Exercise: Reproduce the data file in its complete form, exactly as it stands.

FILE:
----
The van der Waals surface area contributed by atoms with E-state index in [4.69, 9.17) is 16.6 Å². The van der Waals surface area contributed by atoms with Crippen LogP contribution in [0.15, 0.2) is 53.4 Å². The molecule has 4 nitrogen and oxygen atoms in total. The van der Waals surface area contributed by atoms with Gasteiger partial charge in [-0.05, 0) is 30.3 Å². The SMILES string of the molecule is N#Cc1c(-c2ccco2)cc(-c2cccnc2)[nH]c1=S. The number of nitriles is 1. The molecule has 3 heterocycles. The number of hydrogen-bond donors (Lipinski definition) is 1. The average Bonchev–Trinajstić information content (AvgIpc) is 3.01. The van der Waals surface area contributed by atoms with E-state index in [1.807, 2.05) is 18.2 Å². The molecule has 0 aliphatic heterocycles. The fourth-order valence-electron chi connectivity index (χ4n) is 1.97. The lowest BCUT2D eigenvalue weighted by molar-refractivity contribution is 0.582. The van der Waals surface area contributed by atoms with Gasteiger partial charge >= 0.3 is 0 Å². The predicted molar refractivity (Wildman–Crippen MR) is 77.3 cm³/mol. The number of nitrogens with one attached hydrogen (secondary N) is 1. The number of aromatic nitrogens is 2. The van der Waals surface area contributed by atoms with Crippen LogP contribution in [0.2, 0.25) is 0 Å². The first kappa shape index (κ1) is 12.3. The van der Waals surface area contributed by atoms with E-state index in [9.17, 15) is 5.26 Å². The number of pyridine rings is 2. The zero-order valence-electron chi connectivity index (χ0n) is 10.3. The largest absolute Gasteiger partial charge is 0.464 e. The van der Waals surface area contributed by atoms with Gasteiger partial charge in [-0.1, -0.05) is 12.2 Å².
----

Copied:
The van der Waals surface area contributed by atoms with E-state index in [4.69, 9.17) is 16.6 Å². The van der Waals surface area contributed by atoms with Crippen LogP contribution in [0.15, 0.2) is 53.4 Å². The molecule has 4 nitrogen and oxygen atoms in total. The van der Waals surface area contributed by atoms with Gasteiger partial charge in [-0.05, 0) is 30.3 Å². The SMILES string of the molecule is N#Cc1c(-c2ccco2)cc(-c2cccnc2)[nH]c1=S. The number of nitriles is 1. The molecule has 3 heterocycles. The number of hydrogen-bond donors (Lipinski definition) is 1. The average Bonchev–Trinajstić information content (AvgIpc) is 3.01. The van der Waals surface area contributed by atoms with E-state index in [1.807, 2.05) is 18.2 Å². The molecule has 0 aliphatic heterocycles. The fourth-order valence-electron chi connectivity index (χ4n) is 1.97. The lowest BCUT2D eigenvalue weighted by molar-refractivity contribution is 0.582. The van der Waals surface area contributed by atoms with Gasteiger partial charge >= 0.3 is 0 Å². The predicted molar refractivity (Wildman–Crippen MR) is 77.3 cm³/mol. The number of nitrogens with one attached hydrogen (secondary N) is 1. The number of aromatic nitrogens is 2. The van der Waals surface area contributed by atoms with Crippen LogP contribution in [0.2, 0.25) is 0 Å². The first kappa shape index (κ1) is 12.3. The van der Waals surface area contributed by atoms with E-state index in [9.17, 15) is 5.26 Å². The number of pyridine rings is 2. The zero-order valence-electron chi connectivity index (χ0n) is 10.3. The largest absolute Gasteiger partial charge is 0.464 e. The van der Waals surface area contributed by atoms with Gasteiger partial charge in [-0.1, -0.05) is 12.2 Å².